Draft:Theodicy (epic poem)
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Comment: A single reference to an Amazon listing of the book doesn't count as adequate sourcing. The entirety of the article should be verified through a variety of independent and reliable sources, which should also help establish notability. Thanks! ~SuperHamster Talk Contribs 08:30, 4 July 2014 (UTC)
Theodicy is a blank verse epic poem by Robert Liles. Taking place in contemporary Mexico and the United States, the story centers on Eliseo and his peripheral townsfolk forced out of their fictitious town of Atenas due to violence from the drug trade and religious conflict. The story follows the long journey the villagers make through Mexico and across America. In this world, mythological figures live alongside humans, including the Olympian pantheon, spirits and monsters. Though country names remain the same throughout the work, city and state names, each with a real world counterpart, are altered to reflect Greek mythology, geography or culture.
The story takes place over 24 books, as many as are in the Odyssey. Likewise, the name Theodicy is a pun alluding to it, while also referring to the relationship between humans and divinity, most notably when Olympus acts selfishly and shuns or punishes humanity.
After an invocation of the muse Calliope, the story begins one summer night in Atenas, a rural town in western Mexico. On the outskirts of town, a drug cartel from the town Esparta gathers and are met by Ares, who has summoned them to this location. He commands that the Espartanos must obliterate Atenas and all the townspeople because they primarily follow his rival goddess Athena. In the town, while the protagonist Eliseo is praying to a likeness of Athena that resembles the Virgin of Guadalupe, her image comes to life and warns him to gather as many villagers as possible and flee Atenas because of the impending attack. He narrowly escapes with several villagers as their town burns while others die in the attack, including his wife. They reach a nearby abandoned mine and find an elderly Oracle inside, who gives them a prophecy. The villagers venture to the nearby major city of Éfeso to seek guidance from Artemis at her cathedral. While searching for it, they overhear a traveling mariachi band playing the Seikilos Epitaph. Once in the cathedral, Artemis possesses a statue in her likeness and advises them to seek refuge in the United States, as Ares and his Espartanos would continue to hunt them if they were to stay in Mexico. Meanwhile, Ares has directed the cartel to Éfeso and orders them to destroy the cathedral. The villagers escape into the Sonoran Desert and head north. Hermes meets them and offers his assistance, gifting Eliseo with the ability to speak all languages and sprinting ahead to leave directions in the desert to guide them to the border, leading them to a truck station.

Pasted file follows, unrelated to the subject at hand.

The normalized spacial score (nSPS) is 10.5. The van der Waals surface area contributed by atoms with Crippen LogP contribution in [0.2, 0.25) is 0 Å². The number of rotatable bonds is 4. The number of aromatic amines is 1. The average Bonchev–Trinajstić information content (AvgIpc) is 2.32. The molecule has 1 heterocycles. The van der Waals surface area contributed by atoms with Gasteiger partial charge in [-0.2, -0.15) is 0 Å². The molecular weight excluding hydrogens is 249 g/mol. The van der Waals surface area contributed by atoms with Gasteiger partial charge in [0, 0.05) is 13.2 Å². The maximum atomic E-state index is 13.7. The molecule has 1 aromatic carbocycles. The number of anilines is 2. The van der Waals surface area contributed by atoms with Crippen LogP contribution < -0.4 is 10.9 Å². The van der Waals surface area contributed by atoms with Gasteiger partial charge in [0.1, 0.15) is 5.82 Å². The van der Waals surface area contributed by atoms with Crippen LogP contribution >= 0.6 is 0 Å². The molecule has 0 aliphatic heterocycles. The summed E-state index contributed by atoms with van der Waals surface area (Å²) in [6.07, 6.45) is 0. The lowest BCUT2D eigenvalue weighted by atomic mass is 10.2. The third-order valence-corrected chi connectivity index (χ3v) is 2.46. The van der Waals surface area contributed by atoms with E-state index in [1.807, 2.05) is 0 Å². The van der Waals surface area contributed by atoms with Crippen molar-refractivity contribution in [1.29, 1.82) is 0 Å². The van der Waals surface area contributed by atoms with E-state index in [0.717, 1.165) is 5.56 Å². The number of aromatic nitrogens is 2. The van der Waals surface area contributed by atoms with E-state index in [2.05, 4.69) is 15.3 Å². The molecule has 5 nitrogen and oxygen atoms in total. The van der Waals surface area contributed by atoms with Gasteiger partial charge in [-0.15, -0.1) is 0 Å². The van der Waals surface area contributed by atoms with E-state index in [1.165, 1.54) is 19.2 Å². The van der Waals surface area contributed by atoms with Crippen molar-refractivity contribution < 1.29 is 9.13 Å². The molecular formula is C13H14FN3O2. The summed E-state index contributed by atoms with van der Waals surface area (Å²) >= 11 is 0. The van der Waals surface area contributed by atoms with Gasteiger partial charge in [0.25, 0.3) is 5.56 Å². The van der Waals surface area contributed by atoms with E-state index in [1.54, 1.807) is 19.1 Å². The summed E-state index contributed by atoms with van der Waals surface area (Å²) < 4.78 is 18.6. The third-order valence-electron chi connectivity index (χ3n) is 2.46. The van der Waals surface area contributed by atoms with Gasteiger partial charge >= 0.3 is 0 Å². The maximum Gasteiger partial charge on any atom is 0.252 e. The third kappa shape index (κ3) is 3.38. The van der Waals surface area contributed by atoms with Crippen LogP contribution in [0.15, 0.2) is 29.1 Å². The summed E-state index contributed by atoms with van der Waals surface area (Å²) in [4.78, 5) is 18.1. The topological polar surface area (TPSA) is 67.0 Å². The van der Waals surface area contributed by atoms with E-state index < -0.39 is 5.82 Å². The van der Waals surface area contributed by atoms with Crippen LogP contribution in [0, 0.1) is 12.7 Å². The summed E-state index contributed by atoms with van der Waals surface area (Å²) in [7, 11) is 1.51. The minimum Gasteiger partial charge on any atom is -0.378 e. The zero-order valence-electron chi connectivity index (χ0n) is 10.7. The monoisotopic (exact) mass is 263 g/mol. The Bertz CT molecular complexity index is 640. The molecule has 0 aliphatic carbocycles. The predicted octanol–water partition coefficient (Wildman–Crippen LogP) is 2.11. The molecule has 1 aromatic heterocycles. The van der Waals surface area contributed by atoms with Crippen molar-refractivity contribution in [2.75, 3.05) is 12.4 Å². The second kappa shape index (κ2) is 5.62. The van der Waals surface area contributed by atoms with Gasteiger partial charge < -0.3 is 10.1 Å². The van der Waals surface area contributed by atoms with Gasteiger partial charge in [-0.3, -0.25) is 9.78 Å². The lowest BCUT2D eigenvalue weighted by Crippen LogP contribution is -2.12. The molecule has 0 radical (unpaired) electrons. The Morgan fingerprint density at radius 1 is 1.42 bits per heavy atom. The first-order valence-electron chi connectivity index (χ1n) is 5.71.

The villagers hide in a semi trailer while the driver is away, and he unknowingly transports them through the sphinxes at border patrol and into the United States. Though attempting to reach a city by the name of Elysium to the northwest, Hermes tricked them by putting them on a truck bound for Arizona, which Artemis revealed earlier to be hostile territory. While moving toward the city of Heliopolis, nearby ranchers and servants of Ares detect their presence and release a cast of Stymphalian birds to kill them, though most of the villagers escape. At a small town, the survivors board a passing freight train, which takes them to Heliopolis. Though they know they must leave quickly, Helios appears and blinds them from the truth and all villagers but Eliseo become enamored with the city. Despite his protests, the villagers attempt to make a home in Heliopolis and find work through a construction manager. While taking them to a site, the Seikilos Epitaph is heard on a country-western radio station. Amidst a local political scandal, Meretrix, a centaur and the county sheriff, creates a diversion with a magic gift from Olympus that forces locals to direct anger toward illegal immigrants. Though by this point, Eliseo has broken Helios’ spell, the villagers are unable to escape a massive police raid throughout the area and are taken to jail. Artemis visits them with a beeswax cake concealing Daedalus' blueprints. She instructs them to collect griffin feathers and use the wax to build wings, which the villagers use to escape. Realizing they have left, Meretrix prays to Helios for help and the god melts their wings while in flight, sending them crashing to the earth.